Leading with Poetry: Mona Arshi

Posted: 8th September 2017

Poems on the Underground

The launch of the St Augustine’s Priory Association on Wednesday (see separate article) re-emphasised that St Augustine’s Priory is a community, made up of current and past pupils, parents and staff.  With that in mind we are pleased to let you know the latest news of Mona Arshi, award-winning poet and Augustinian parent.

The poem ‘This Morning’ by Mona Arshi is featured in the Poems on the Underground’s second set of poems for 2017 which celebrates Indian poetry in this seventieth anniversary year of Indian independence.  It is one of the six Indian Poems on the Underground which are being displayed in trains from 14th August for four weeks.  The Poems on the Underground website says, ‘The distinguished contemporary Indian poets featured represent a broad range of voices from India herself and the huge Indian diaspora.  Three poems – Pilgrim, This Morning, and Approaching Fifty – include illustrations taken from David Gentleman’s India, by kind permission of David Gentleman.’

The Poems on the Underground website has this to say about ‘This Morning’ and Ms Arshi:  ‘’This Morning’ by Mona Arshi, the youngest poet featured, Arshi is a London child’s perception of her Indian mother’s very different world.  Born in 1970 to Punjabi Sikh parents in West London and grew up in Hounslow. She worked for a decade as a lawyer for the human rights charity Liberty UK.  Her book Small Hands won the Forward Prize for best First Collection.’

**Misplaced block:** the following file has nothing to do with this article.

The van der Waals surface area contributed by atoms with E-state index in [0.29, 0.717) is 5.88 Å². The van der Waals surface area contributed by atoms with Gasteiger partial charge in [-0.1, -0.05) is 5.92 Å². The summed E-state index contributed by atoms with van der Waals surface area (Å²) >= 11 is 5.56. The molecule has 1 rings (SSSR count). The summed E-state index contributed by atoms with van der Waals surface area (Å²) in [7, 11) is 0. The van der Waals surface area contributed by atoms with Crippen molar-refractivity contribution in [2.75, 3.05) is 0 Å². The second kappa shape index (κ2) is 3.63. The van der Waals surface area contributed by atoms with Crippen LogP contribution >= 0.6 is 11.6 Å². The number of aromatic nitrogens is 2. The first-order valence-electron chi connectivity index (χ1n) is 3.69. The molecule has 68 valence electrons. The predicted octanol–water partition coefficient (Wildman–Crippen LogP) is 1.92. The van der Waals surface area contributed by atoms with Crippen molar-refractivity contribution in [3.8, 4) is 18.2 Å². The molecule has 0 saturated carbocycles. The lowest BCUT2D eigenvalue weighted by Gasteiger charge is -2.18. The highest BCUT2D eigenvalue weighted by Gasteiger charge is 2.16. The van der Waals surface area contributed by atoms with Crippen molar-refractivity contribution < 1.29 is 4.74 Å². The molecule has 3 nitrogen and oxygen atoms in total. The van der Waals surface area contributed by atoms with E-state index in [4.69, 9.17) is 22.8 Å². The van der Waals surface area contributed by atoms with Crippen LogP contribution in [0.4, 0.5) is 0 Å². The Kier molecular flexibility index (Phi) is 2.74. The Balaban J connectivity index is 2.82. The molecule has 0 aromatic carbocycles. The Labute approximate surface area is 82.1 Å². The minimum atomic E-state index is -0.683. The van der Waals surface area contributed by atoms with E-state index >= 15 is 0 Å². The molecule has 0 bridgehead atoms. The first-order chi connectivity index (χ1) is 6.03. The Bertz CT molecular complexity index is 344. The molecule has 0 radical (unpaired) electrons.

We all use the London Underground, whether in the rush hour, or at a more leisurely pace at the weekends and over the years we will all have read the Poems on the Underground, a venture launched in 1986 ‘following an idea from the American writer Judith Chernaik, to bring poetry to a wider audience’ (Poems on the Underground website).

The website goes on to say, ‘Poems on the Underground highlights classical, contemporary and international work, by both famous and relatively unknown poets. It has been a great success and has inspired similar schemes in cities around the world, from New York to Shanghai. It’s proved to be a great way of introducing the public to poetry, with passengers often wanting to read more.’

The poems are available from the Poetry Society and London Transport Museum and to discover more about the series of poems celebrating Indian poetry, please go to:


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